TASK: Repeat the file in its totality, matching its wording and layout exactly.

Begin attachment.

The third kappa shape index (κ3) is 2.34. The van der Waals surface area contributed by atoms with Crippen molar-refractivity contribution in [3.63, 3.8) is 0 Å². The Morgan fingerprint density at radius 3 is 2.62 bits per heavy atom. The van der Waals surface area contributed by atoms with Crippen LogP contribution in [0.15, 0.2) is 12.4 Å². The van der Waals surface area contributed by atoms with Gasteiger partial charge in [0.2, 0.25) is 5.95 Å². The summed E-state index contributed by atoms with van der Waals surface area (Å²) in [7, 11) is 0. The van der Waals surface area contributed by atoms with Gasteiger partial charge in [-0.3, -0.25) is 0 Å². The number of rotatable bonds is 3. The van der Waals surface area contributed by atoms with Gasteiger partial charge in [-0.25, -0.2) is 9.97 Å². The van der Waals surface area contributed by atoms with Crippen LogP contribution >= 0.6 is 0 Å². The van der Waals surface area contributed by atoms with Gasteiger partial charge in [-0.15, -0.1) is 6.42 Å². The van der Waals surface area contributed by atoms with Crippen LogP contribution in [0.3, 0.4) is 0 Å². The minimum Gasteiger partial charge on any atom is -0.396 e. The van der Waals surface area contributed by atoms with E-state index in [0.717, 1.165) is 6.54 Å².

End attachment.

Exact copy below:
The third kappa shape index (κ3) is 2.34. The van der Waals surface area contributed by atoms with Crippen molar-refractivity contribution in [3.63, 3.8) is 0 Å². The Morgan fingerprint density at radius 3 is 2.62 bits per heavy atom. The van der Waals surface area contributed by atoms with Crippen LogP contribution in [0.15, 0.2) is 12.4 Å². The van der Waals surface area contributed by atoms with Gasteiger partial charge in [0.2, 0.25) is 5.95 Å². The summed E-state index contributed by atoms with van der Waals surface area (Å²) in [7, 11) is 0. The van der Waals surface area contributed by atoms with Gasteiger partial charge in [-0.3, -0.25) is 0 Å². The number of rotatable bonds is 3. The van der Waals surface area contributed by atoms with Gasteiger partial charge in [-0.25, -0.2) is 9.97 Å². The van der Waals surface area contributed by atoms with Crippen LogP contribution >= 0.6 is 0 Å². The van der Waals surface area contributed by atoms with Gasteiger partial charge in [-0.15, -0.1) is 6.42 Å². The van der Waals surface area contributed by atoms with Crippen LogP contribution in [0.3, 0.4) is 0 Å². The minimum Gasteiger partial charge on any atom is -0.396 e. The van der Waals surface area contributed by atoms with E-state index in [0.717, 1.165) is 6.54 Å².